The Salaita Settlement and the Corporatization of the University

Last Friday, Inc. published an article on the Salaita settlement. Written by Joseph Steinberg, the article is titled “How a Single Social Media Blunder Cost a University $2 Million.” It provides advice on how institutions can avoid having to make similar settlements and avoid even more costly litigation and potentially larger settlements.

But it makes no distinction between universities and corporations as institutions, and it gives no explicit attention whatsoever to the central issue of academic freedom or, for that matter, to the problems inherent in the unprecedented manner in which Salaita was, in effect, de-hired.

The final sentence in what I will quote in this post does glance briefly in the direction of policies that would protect academic freedom, but Steinberg seems unaware that such policies were, very arguably, in place at the University of Illinois and violated by the university administration and Board of Trustees. And, in any case, given the very corporate–never mind inflammatory–framing of the case that precedes that sentence, it seems very unlikely that a policy extending academic freedom protections to social media would result from a mandate by most Boards of Trustees that such a policy be put in place.

For all of those reasons, this advisory article provides a case study of why, even if the corporate executives on our Boards of Trustees are well-intentioned, they almost cannot help but advance the corporatization of our institutions—unless there is some strong faculty voice countering that influence by asserting the culture, traditions, and values of American academia.

These are the last few paragraphs of Steinberg’s article:

“The university may or may not have prevailed had the case gone to trial, but, according to published reports, it felt that settling would be its least costly option–costs related to the case had already reached $1.3 million, and proceeding with hearings and a trial were likely to pile on significantly more expense.

“Salaita’s tweets were profane, highly offensive, and perhaps even libelous. But that is not the point. It wasn’t just Salaita who paid a price–his almost-employer is going to lose $2 million, and may pay additional hefty prices in terms of reputational damage, expended time, distracted employees, and other “softer” costs.

“Could the University of Illinois have avoided the whole mess with clear social media policies and technology to ensure that people are aware of the policies at the time they use social media?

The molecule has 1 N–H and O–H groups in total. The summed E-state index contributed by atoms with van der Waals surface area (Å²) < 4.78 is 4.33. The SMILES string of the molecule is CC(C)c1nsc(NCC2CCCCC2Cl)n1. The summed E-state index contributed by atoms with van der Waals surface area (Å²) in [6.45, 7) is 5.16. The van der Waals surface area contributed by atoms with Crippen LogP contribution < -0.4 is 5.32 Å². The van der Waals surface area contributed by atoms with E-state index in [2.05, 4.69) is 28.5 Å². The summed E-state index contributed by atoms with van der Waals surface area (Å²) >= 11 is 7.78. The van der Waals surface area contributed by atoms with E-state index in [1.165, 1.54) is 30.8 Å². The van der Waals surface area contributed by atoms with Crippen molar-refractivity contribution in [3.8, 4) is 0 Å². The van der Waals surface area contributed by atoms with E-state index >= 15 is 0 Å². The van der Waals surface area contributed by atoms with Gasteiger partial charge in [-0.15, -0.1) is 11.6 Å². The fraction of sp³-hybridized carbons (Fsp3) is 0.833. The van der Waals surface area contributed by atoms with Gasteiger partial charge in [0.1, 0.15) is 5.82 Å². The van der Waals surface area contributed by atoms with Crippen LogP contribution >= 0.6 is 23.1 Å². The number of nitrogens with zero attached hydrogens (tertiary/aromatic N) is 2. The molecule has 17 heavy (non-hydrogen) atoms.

“Imagine for a moment that a team of social media experts, cybersecurity and privacy pros, lawyers aware of relevant laws, and human resources managers had crafted clear, detailed social media usage rules for employees at the University of Illinois, that the school had required all new hires to accept them as a condition of employment, and that the school had provided Salatia with technology that warned him at the time that he was tweeting that what he was doing was against school policy. Might he have refrained from making the tweets? Might he have toned them down a bit? And had he continued and posted them as he did, would the school have had a much stronger case–thereby eliminating the incentive for attorneys to take Salatia’s case? Or giving the school grounds to countersue? Or, maybe, on the other hand, if the professionals had crafted a policy that had allowed him to express his views as he did–for example, if the experts believed that the University had no right to demand that employees not make such posts–would the school have refrained from rescinding its offer, and instead responded to his tweets in a different fashion? . . .”

Steinberg’s complete article is available at:$2-million.html.

11 thoughts on “The Salaita Settlement and the Corporatization of the University

  1. That inc article is ignorant on so many levels that it would be funny, if it weren’t yet another example of the “analyze the facts of the Salaita case without bothering to learn those facts” type of self-serving screeds that we’ve seen, are seeing and, no doubt, will soon see even more of soon.

    Salaita’s lawyers didn’t take the case to make money: The Center for Constitutional Rights is a NONPROFIT, and Loevy and Loevy (a Chicago for profit firm) did the FOIA case pro-bono. CCR’s mission in this case was to advance the claim that there’s a systematic attempt to suppress Palestinian voices, alas while this is a laudable goal (and they could be somewhat right about what they claim), CCR has been more than happy to twist the facts to their liking: e.g., saying that Wise was forced to resign from the UI (she stepped down as Chancellor, she’s still getting $300K) a year, or that the released emails show destruction of evidence in the Salaita case (they don’t — they show destruction of evidence related to the Carle/UIUC medical center). But in any case CCR took the case for reasons that have NOTHING to do with remuneration. That’s why they’re called the “Center for Constitutional Rights” and not “Dewey Cheatum and Howe.”

    Of course the tone-deafness of the inc article’s writer isn’t actually tone-deafness at all: he seems to run a company that advises entities on how to handle social media issues. So his voice has everything to do with $ and nothing (or not much) to do with casting a light on the situation.